The Case Against John Lennon
And then there is the pull quote that highlights the column:
Nothing to live or die for — what a nightmare.
It makes you immediately start singing John Lennon’s song “Imagine” in your head. “Nothing to live or die for... hmmmm hmmmm hmmmm hmmmm hmmmmm.”
My gosh, you think, how awful! John Lennon said there is nothing to live for?!? That is so wrong!
Well, yes, it IS wrong, because it is a misquote. Intentional or not, I’m not sure, but the actual lyrics from the song say “...nothing to KILL or die for....” Not nothing to live for.
So what is going on here? Why is the WSJ promoting a column with such a provacative title and using a misquote to mislead readers into a negative reaction against John Lennon?
The column itself is a mess. It is poorly written, jumbled and fails to adequately explain how John Lennon or his song “Imagine” has anything to do with what the column appears to be about.
Here is the pertinent section that mentions Lennon:
Mr. Sharansky has a new book, titled "Defending Identity." It would be equally accurate to call it "The Case Against John Lennon."
Or, more specifically, the case against "Imagine," Lennon's anthem to a world with "no countries . . . nothing to kill or die for/And no religion too." For Mr. Sharansky, a nine-year resident of the Perm 35 prison camp, that's a vision that smacks too much of the professed beliefs of the ex-Beatle's near namesake, Vladimir Ilyich.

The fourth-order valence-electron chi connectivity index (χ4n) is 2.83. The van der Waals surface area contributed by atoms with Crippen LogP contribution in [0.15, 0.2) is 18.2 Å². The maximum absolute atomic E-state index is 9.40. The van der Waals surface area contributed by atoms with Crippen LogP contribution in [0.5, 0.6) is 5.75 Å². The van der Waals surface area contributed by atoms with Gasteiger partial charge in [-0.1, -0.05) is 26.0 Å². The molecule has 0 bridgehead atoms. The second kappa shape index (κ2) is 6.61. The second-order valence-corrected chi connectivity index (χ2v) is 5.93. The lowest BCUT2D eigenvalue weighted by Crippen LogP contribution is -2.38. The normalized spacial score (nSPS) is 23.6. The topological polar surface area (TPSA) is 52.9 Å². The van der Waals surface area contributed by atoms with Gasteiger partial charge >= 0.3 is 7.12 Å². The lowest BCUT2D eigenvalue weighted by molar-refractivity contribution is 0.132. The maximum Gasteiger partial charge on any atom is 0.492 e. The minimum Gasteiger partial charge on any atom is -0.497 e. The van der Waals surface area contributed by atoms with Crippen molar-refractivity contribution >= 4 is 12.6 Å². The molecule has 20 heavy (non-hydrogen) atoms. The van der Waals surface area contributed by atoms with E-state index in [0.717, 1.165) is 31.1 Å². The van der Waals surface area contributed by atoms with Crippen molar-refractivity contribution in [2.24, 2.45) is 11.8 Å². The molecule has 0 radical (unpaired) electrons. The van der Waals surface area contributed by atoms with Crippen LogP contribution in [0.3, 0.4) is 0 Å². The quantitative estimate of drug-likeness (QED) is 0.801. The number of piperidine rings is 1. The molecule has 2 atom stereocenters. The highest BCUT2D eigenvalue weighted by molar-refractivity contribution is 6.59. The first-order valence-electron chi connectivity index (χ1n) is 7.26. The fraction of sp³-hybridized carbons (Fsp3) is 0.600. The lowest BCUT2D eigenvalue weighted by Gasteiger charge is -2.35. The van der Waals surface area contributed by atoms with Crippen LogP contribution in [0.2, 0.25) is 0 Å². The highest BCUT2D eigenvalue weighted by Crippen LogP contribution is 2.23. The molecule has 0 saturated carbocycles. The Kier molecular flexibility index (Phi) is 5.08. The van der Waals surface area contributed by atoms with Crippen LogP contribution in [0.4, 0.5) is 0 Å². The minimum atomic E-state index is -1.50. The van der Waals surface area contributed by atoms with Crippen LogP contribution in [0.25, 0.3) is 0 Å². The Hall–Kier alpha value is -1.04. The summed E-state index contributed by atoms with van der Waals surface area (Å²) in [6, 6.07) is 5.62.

What the hell? Does he think he’s being clever or something? Lennon sounds like Lenin. Get it? So obviously they must be related or they must think alike or something right?
Nevermind that “Lenin” was actually an alias for Vladimir Illich Ulyanov, while the surname Lennon dates back hundreds of years to old Ireland.
No, they sound alike so there must be a connection. Right? Kind of like how Obama sounds like Osama so they must be related too. Yeah. That’s the level of reasoning that the column sinks to.
And of course he never goes back and explains how V.I. Lenin’s brutal and dictatorial ways have any similarity or correlation to Lennon’s ode to world peace.
But fortunately for the cretins who run the WSJ editorial pages, John Lennon is dead and can’t defend his classic work against their asinine columnist’s offhanded smear.